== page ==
Do you know how when you’re really hungry, I mean haven’t-eaten-for-12-hours, eat-an-elephant-whole hungry, you’ll grab whatever is in front of you and stuff it down your throat but then when you have an entire buffé laid out in front of you, no matter how hungry you are, you’ll still pick your favourites…just lots of them?
Well, good content works largely in the same way. You cook up a good story and people will come and dine. You cook up a crappy one and serve it on a dirty dish, in a shabby restaurant and people won’t even set foot in there.
Understanding the risk can be intimidating whether you’re cooking the story or managing the business but we tend to forget that there’s a reason every cooking class starts with learning to boil an egg – we need to learn to create simple things well before moving on to more complex things. Today, that’s exactly what we’re doing – we’re talking about the snackable content every single brand can create. In other words, we’re learning to boil an egg.
About the brand
This one should be a no-brainer, except instead of telling the story of a brand in a way that matters to its audience, we tell a boring, linear, impersonal story that reads a lot like the timelines we used to come up with in history class. Now, I love history but that stuff was some of the most sleep-inducing thing ever to grace a classroom. As it didn’t go beyond the battle took place in this year, this side won, this is the battle they fought next, the timeline was completely void of the context that makes it interesting, in the first place.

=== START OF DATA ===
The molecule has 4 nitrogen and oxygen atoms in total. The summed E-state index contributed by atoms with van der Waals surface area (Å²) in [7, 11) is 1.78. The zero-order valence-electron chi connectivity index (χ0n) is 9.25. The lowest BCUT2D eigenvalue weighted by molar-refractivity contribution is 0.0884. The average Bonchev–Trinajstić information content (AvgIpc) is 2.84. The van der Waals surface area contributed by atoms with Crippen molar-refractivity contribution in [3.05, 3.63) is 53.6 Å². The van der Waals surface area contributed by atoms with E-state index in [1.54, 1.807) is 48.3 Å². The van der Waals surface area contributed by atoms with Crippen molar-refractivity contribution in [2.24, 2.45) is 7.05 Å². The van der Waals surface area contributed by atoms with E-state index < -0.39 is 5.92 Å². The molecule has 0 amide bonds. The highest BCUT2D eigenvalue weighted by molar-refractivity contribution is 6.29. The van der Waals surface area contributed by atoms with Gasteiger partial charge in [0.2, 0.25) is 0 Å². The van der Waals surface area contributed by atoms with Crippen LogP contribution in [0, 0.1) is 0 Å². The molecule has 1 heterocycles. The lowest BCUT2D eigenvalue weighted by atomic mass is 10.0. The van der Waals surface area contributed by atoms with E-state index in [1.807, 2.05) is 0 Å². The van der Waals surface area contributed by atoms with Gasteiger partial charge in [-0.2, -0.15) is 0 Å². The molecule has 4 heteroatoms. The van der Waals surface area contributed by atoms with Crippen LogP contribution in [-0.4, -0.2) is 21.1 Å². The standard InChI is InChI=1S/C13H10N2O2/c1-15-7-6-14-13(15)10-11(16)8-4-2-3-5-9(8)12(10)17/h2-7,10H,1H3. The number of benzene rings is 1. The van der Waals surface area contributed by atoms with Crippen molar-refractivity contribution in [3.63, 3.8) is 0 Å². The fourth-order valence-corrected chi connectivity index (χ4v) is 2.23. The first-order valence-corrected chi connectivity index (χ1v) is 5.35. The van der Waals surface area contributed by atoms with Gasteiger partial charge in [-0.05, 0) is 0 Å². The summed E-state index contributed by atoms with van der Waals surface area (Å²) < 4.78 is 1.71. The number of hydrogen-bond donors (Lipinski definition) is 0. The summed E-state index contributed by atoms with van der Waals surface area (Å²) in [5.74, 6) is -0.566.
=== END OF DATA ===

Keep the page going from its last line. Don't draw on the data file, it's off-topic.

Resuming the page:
Instagram vs. Reality, slide to the right → Hi! My name is Madeleine Shelton, I am the lead designer and owner of Botanicamuse. I started this business because I enjoy creating atmospheres for people to relax and enjoy the company of their nearest and dearest in a beautiful space. I offer individualized service and consider it an honor to create for my clients, designing custom installations, hand-selecting flowers and vessels, and developing color palettes that challenge the status quo and play with texture. My focused, friendly, and hard working team work diligently, providing unique designs with a fresh and innovative edge for every client we have the pleasure of knowing. I look forward to helping you create a space that speaks to you and your guests.
The key to making this content format work for you is to think like an idealist. You must have had a vision in mind when you started your business so think about a world in which that vision is fulfilled. What does it look like, how have you made an impact, how is my life, as a reader, better for it? We gobble up honest, relatable aspirational content like ice-cream on a hot summer day.
By shifting the focus away from you, as a business, to how you’re contributing to the community you’re part of humanises the brand considerably and prevents you from looking too salesy.
Behind the scenes
We keep talking about this type of content, encouraging businesses left and right to create it so one might think it’ll soon flop but it won’t and here’s why. Every business is different, with a different company culture, different people, values, goals and so on so their behind the scenes story is going to be different too. It’s a lot like saying if you’ve seen one festival, you’ve seen them all. Not only are they different from each other, the same festival is different year after year.
The trick is to identify the things you do, as a business, every day that might seem dull and routine to you but could, with a little bit of context and backstory, spark the interest of your audience.